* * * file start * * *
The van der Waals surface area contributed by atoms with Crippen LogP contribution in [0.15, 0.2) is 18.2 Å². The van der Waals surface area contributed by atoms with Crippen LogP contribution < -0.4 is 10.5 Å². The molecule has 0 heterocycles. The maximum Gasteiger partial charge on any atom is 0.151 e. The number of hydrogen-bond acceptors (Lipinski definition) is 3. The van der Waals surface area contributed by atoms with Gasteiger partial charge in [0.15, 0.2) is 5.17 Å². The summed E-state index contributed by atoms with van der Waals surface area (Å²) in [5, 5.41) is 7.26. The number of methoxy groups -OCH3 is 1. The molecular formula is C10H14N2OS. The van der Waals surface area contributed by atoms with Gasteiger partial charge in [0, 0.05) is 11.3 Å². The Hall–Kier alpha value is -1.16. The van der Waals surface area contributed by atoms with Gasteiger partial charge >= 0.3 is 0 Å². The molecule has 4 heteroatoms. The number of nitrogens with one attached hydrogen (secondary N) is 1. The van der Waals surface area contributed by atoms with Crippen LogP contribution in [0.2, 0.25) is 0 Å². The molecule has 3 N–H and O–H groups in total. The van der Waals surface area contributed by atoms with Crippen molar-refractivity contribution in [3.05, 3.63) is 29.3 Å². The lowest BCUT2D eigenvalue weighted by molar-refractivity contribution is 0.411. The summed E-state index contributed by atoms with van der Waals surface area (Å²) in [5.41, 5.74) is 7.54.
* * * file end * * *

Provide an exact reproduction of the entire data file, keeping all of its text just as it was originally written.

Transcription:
The van der Waals surface area contributed by atoms with Crippen LogP contribution in [0.15, 0.2) is 18.2 Å². The van der Waals surface area contributed by atoms with Crippen LogP contribution < -0.4 is 10.5 Å². The molecule has 0 heterocycles. The maximum Gasteiger partial charge on any atom is 0.151 e. The number of hydrogen-bond acceptors (Lipinski definition) is 3. The van der Waals surface area contributed by atoms with Gasteiger partial charge in [0.15, 0.2) is 5.17 Å². The summed E-state index contributed by atoms with van der Waals surface area (Å²) in [5, 5.41) is 7.26. The number of methoxy groups -OCH3 is 1. The molecular formula is C10H14N2OS. The van der Waals surface area contributed by atoms with Gasteiger partial charge in [0, 0.05) is 11.3 Å². The Hall–Kier alpha value is -1.16. The van der Waals surface area contributed by atoms with Gasteiger partial charge >= 0.3 is 0 Å². The molecule has 4 heteroatoms. The number of nitrogens with one attached hydrogen (secondary N) is 1. The van der Waals surface area contributed by atoms with Crippen LogP contribution in [0.2, 0.25) is 0 Å². The molecule has 3 N–H and O–H groups in total. The van der Waals surface area contributed by atoms with Crippen molar-refractivity contribution in [3.05, 3.63) is 29.3 Å². The lowest BCUT2D eigenvalue weighted by molar-refractivity contribution is 0.411. The summed E-state index contributed by atoms with van der Waals surface area (Å²) in [5.41, 5.74) is 7.54.